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Dr Hannah Bower 

Year started




Fellow Type

Lecturers, Professors and College Officers,

I am a Teaching Fellow at Churchill specialising in late medieval literature. My research focuses on the boundaries, overlaps, and exchanges between literary writings and other practical, scientific, or magical texts.

My PhD, for example, explored linguistic and imaginative connections between medieval medical recipes and more canonical literature by writers such as Geoffrey Chaucer, John Gower, and Julian of Norwich. It was completed at the University of Oxford in 2018 and funded by the Wellcome Trust; the book resulting from this research was published in 2022 by Oxford University Press as Middle English Medical Recipes and Literary Play, 1375-1500.

After my PhD, I completed a six-month secondment fellowship at the London Science Museum investigating the circulation and reception of eighteenth-century medical pamphlets. In my research at Churchill, I have continued to work across disciplines, genres and period boundaries: my current project, Broken Bodies and Broken Homes, explores violent acts of fragmentation in a wide variety of literary, devotional, and practical writings connected to medieval and early modern households, tracking the way that this recurring imagery changed over time. My research suggests that, rather than simply being sensational or conventional, this violent imagery was a lively cognitive tool for thinking about the precarities and strengths of domestic relationships, as well as a means of expressing what domestic connection and disconnection felt like.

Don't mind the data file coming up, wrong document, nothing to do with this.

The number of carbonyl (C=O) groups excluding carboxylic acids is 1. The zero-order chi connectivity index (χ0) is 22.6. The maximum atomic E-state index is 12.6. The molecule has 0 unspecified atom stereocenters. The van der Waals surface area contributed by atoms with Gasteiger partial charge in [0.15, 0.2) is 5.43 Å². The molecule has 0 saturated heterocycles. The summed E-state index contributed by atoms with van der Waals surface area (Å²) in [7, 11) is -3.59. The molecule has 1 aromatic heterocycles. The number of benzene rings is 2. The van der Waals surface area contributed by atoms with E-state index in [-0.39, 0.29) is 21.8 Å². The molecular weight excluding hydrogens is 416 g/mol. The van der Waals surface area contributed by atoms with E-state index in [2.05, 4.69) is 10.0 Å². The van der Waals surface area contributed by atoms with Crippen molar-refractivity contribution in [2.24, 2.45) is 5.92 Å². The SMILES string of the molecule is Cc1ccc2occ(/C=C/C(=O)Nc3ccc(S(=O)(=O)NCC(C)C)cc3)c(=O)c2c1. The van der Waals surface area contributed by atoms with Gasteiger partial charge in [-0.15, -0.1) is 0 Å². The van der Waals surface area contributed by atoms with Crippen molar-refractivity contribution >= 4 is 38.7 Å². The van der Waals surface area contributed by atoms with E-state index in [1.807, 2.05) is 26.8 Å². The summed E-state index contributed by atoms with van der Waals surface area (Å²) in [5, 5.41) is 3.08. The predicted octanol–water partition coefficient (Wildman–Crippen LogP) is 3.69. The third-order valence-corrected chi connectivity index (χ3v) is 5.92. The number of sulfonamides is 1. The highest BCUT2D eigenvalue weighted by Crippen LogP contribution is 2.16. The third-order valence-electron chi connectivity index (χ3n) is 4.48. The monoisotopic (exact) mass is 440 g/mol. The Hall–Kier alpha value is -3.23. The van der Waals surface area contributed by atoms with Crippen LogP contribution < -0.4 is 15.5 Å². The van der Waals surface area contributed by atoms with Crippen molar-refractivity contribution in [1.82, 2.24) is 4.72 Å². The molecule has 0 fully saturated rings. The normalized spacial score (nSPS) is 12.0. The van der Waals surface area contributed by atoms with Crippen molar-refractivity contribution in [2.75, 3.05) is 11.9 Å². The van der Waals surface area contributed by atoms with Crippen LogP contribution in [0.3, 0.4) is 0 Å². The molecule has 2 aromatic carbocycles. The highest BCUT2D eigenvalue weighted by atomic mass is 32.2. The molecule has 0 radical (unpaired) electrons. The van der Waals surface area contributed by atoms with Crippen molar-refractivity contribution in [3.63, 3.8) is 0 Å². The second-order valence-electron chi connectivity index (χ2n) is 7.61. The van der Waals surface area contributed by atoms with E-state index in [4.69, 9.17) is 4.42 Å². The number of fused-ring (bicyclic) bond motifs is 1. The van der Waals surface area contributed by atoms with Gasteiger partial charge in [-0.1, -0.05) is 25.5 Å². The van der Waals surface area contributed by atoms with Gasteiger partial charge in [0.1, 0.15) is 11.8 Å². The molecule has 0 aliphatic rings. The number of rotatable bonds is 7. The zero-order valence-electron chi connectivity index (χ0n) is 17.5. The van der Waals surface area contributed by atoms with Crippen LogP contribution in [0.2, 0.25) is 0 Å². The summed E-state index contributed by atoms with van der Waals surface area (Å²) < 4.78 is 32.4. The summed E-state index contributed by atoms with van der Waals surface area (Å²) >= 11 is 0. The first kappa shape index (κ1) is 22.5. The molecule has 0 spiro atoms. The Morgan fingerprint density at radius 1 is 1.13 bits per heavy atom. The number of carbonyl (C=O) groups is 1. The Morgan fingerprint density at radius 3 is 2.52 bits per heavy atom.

At Churchill, I teach the Part I papers English Literature and its Contexts, 1300—1550, English Literature and its Contexts, 1500-1700, and Shakespeare. As an undergraduate studying English at Churchill between 2011-14, I thoroughly enjoyed these courses and so it is a great pleasure to supervise current students working on them. Across the eight weeks of term, we cover all kinds of texts—including medieval dream visions, story collections, chivalric romances, and drama—and all kinds of topics, including desire, queerness, travel, women’s writing, and ‘fan fiction’. Part II medieval optional papers on Chaucer and the Medieval Supernatural are equally thrilling, taking you right the way through Chaucer’s Canterbury Tales to the miracles and marvels populating medieval manuscript pages.

Faculty of English